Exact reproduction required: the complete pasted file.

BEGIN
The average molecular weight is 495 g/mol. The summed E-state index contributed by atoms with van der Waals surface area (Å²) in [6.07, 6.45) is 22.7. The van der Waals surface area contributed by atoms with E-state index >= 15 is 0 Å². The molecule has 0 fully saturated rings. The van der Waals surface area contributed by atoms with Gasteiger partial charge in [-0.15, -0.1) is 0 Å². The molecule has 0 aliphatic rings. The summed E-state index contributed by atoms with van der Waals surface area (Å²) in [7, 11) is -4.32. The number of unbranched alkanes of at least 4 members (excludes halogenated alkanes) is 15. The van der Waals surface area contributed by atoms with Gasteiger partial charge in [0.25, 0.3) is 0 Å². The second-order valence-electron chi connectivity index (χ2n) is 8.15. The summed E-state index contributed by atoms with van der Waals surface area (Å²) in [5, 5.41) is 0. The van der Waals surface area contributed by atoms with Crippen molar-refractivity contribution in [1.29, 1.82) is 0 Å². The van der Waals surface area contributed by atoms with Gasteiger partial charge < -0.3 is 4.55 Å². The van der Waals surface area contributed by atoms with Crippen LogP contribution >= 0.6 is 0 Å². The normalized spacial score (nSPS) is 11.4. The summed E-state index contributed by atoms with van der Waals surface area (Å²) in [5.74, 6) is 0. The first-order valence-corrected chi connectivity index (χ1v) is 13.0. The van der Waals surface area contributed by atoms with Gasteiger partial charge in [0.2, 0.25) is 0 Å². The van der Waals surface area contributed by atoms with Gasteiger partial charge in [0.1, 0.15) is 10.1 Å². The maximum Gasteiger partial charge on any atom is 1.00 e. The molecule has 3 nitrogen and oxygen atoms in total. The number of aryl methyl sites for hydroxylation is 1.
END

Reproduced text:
The average molecular weight is 495 g/mol. The summed E-state index contributed by atoms with van der Waals surface area (Å²) in [6.07, 6.45) is 22.7. The van der Waals surface area contributed by atoms with E-state index >= 15 is 0 Å². The molecule has 0 fully saturated rings. The van der Waals surface area contributed by atoms with Gasteiger partial charge in [-0.15, -0.1) is 0 Å². The molecule has 0 aliphatic rings. The summed E-state index contributed by atoms with van der Waals surface area (Å²) in [7, 11) is -4.32. The number of unbranched alkanes of at least 4 members (excludes halogenated alkanes) is 15. The van der Waals surface area contributed by atoms with Gasteiger partial charge in [0.25, 0.3) is 0 Å². The second-order valence-electron chi connectivity index (χ2n) is 8.15. The summed E-state index contributed by atoms with van der Waals surface area (Å²) in [5, 5.41) is 0. The van der Waals surface area contributed by atoms with Crippen molar-refractivity contribution in [1.29, 1.82) is 0 Å². The van der Waals surface area contributed by atoms with Gasteiger partial charge < -0.3 is 4.55 Å². The van der Waals surface area contributed by atoms with Crippen LogP contribution >= 0.6 is 0 Å². The normalized spacial score (nSPS) is 11.4. The summed E-state index contributed by atoms with van der Waals surface area (Å²) in [5.74, 6) is 0. The first-order valence-corrected chi connectivity index (χ1v) is 13.0. The van der Waals surface area contributed by atoms with Gasteiger partial charge in [0.2, 0.25) is 0 Å². The van der Waals surface area contributed by atoms with Gasteiger partial charge in [0.1, 0.15) is 10.1 Å². The maximum Gasteiger partial charge on any atom is 1.00 e. The molecule has 3 nitrogen and oxygen atoms in total. The number of aryl methyl sites for hydroxylation is 1.